“Car-Shopper’s Point of Decision Has Changed” The decision point to buy nowadays occurs months ahead of the visit to the dealer. Your marketing/advertising budget needs to align with this new car-shopping reality.

Study looks at ROI of factory image programs

October 14, 2011

By Mark Scarpelli, Chicago Metro NADA Director

In today’s uncertain business environment, perhaps the single most important issue for dealers – and all business owners, for that matter – is expense control. As NADA Chairman Stephen Wade said in his convention speech earlier this year, “We’ve learned we can operate in ways we never thought possible . . . watching every penny, crossing every “t” and dotting every “i.”
In many ways, we’re still watching that bottom line like hawks as our industry slowly recovers. That’s why many dealers are worried about factory image programs that can require millions of dollars to upgrade facilities. In fact, Wade says it’s the one concern he hears about the most from dealers, regardless of dealership size or brand, as he meets with dealers around the country. These costs have a significant impact on our balance sheets, in many cases severely straining them and in some cases even persuading dealers to leave the business.
Manufacturers often justify image programs on the grounds that “the store image must support the brand” and “customers expect all our stores to offer a similar look and feel.” But there’s little hard evidence of the return on investment of such spending, either to the OEM or the dealer. As a result, we make facility investment decisions based on subjective factors, such as opinions and personalities, which – as you know – is no way to run a business.
That’s why the NADA has commissioned an independent, fact-based study to uncover both positive and negative factors that drive ROI – so that dealers like you and I are in a better position to make informed, rational decisions about our facilities. We expect the study’s findings to be of use to dealers and OEMs alike, by moving the facilities debate away from opinion and assertion and more toward facts and data.
Glenn Mercer, an experienced independent industry consultant, is conducting the study, which is expected to be completed by year-end.
In today’s back-to-basics business environment, it’s absolutely necessary to “crunch the numbers” before making big decisions. Thanks to the NADA, we just got a little help.
In legislative/regulatory news:
• There are several important federal regulations that govern the advertising of leases and credit. Dealers, their advertising agencies and others responsible for the content of dealer ads should be familiar with these regulations. But dealers ultimately are responsible for ensuring that all of their ads comply with the applicable rules.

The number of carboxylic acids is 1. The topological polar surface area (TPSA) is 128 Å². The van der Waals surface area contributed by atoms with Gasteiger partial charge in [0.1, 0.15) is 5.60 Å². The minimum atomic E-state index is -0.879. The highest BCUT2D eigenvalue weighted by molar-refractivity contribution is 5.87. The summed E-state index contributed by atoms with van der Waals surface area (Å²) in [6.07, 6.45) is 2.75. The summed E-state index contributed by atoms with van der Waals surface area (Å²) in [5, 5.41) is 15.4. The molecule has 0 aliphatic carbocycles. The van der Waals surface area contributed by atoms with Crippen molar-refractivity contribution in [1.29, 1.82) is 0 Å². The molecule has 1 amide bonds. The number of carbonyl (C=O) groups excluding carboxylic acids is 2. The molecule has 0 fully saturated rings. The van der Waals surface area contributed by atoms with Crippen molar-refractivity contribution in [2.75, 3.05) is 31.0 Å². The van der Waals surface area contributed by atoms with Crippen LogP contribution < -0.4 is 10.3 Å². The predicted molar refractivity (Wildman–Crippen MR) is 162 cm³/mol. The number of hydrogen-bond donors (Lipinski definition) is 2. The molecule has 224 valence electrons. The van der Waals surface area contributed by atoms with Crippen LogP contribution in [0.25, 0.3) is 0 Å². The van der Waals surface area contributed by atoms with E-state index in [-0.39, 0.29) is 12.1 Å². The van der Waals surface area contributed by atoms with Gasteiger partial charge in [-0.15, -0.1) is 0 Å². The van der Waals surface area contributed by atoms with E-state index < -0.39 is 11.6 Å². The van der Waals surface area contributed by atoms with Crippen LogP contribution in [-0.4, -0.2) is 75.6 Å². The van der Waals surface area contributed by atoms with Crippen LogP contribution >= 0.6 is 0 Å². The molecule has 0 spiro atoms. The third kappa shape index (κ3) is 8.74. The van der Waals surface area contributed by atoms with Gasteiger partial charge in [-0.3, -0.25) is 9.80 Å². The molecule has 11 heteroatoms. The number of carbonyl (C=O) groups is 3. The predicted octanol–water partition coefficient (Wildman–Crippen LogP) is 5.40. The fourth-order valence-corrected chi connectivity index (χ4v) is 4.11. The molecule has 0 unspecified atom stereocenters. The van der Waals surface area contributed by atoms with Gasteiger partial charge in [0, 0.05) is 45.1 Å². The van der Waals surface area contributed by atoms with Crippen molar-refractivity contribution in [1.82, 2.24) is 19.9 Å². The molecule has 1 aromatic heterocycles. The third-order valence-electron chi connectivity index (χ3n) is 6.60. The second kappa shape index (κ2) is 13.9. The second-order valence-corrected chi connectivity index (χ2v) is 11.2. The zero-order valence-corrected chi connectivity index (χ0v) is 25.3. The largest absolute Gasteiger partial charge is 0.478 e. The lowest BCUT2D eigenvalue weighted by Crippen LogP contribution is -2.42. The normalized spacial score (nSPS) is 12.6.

If you advertise consumer leases, then your ads must comply with the rules for lease advertising found in the Consumer Leasing Act and Regulation M (“Reg M”). If you advertise consumer credit, then your ads must comply with the rules for credit advertising under the Truth in Lending Act (“TILA”) and Regulation Z (“Reg Z”).
All required disclosures under Regs M and Z – not only the trigger terms, but also the required follow-on disclosures – must be made “clearly and conspicuously” to be compliant. For more information, see
• The Federal Trade Commission has announced updated fees for telemarketers accessing phone numbers on the National Do Not Call Registry. Beginning Oct. 1, 2011, and ending Sept. 30, 2012, telemarketers must pay $56, an increase of $1, for access to the DNC Registry phone numbers in a single area code, up to a maximum charge of $15,503 for all area codes nationwide, an increase from the previous maximum of $15,058.
• In late 2010, Congress passed the “Tax Relief, Unemployment Insurance Reauthorization and Job Creation Act of 2010,” which reinstated the estate tax retroactively to the beginning of 2010. For people who died in 2010, it included a provision that permits their executors to opt out of estate tax and apply the carryover basis rules that applied before the estate tax returned.
The IRS recently issued guidance on this procedure, in the form of two publications: Notice 2011-66 (, which establishes the timing and manner of the election; and Revenue Procedure 2011-41 (, which provides guidelines on allocating basis increases among assets under the carryover basis rules.